How the market economy is to everyone's advantage.
Nov 24, 2008, Vol. 14, No. 10 • By MICHAEL TAUBE
The capitalist take on taxes is clear and simple: Keep them low and equal. Donlan describes the benefits of George W. Bush's reduction of top marginal tax rates: This strategy enabled high-income earners to acquire more money and shoulder a greater percentage of the tax burden. Hence, "lower tax rates produced higher tax takes" and, by 2007, "higher economic growth and lower tax avoidance covered the loss of revenue from lower rates."
At the same time, Donlan decries the Robin Hood principle since it is "unjust to tax a dollar of income differently depending on who earned it." So Donlan supports the notion of a simpler tax system--and a flat-rate tax based on either income or consumption--to create fairness rather than the "progressive" system currently in place.
On health care, Donlan rejects universality and supports a market-based model that supports choice and price competition. Capitalists should be naturally offended by universal health care, which is neither efficient nor free, and is inefficient and unaffordable since it will "limit available drugs and treatments or force patients to wait for them." The more responsible strategy would be to have "national competition in health insurance." As he envisions it:
Imagine hundreds of companies competing for business on the basis of price and service, as if they were selling homeowners' insurance or investments. To keep costs low, they could work with groups assembled by churches, social clubs, neighborhood organizations, credit unions, banks, professional group assemblers, and, yes, even employers. Can everybody afford such a system? At least as well as they can now--and probably far better. For those who cannot afford it, government welfare departments could subsidize premiums directly or put cash in the hands of those capable of making their own choices.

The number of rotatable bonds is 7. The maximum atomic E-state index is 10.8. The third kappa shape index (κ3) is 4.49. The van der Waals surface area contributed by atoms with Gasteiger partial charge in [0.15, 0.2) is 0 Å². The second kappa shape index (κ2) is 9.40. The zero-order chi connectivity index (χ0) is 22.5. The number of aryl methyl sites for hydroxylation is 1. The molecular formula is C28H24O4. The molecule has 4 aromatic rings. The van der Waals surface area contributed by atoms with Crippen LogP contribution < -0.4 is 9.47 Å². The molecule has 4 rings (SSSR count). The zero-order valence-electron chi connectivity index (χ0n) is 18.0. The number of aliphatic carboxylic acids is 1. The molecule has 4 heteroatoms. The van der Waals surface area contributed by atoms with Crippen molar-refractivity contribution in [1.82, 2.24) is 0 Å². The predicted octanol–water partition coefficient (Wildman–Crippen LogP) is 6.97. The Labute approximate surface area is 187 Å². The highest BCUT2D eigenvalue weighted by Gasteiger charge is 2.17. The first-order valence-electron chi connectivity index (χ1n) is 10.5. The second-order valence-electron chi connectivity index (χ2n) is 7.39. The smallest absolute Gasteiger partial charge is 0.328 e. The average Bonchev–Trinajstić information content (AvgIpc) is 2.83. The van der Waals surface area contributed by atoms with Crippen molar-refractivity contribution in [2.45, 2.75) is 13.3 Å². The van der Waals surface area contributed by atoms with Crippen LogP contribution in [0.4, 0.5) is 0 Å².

One of the more impressive chapters in this impressive volume deals with the essential elements of capitalism: investment and invention. Donlan examines aspects of some 200 years of economic progress in a mere 12 pages, including the dawn of British wealth in mining and milling, the manufacturing of cost-effective iron and steel, the birth of money and finance during the Industrial Revolution, technological progress, and Thomas Edison's second greatest invention after the light bulb, "the system for generating, distributing, and selling electricity." He also explores capitalism's creative component, "that neither material things nor money are enough to create wealth. . . . Commerce is the constant conversion of things into money, and money into things."
Capitalism has proven that the invention of new products, combined with investment opportunities and strategies, has made our society stronger. While there may have been initial concern about prosperity and population growth, it has turned out that "prosperity converts people into consumers, increasing the market for goods, and enough prosperity creates security and reduces people's desire for large families." In Donlan's view, this capitalist "strategy" has changed the face of Europe, North America, and Japan, and is starting to have economic effects in China and India.
My guess is that there will be a handful of people who will whip through these chapters, skim reviews like this one, and say, "Why should I read the whole thing? We already know this." Well, yes and no. Most individuals know why they believe in capitalism, but very few produce supporting arguments in favor of it. In a society like ours, if we are going to defend the ideas that matter to us--capitalism, democracy, liberty, free speech, free markets--it's important that we grasp what they mean, what they do, and how they benefit us. Thomas Donlan's is a spirited defense of all that is good about capitalism. It will fortify its supporters, and challenge critics to put their beliefs to the test.
Michael Taube is a former speechwriter for Canadian prime minister Stephen Harper.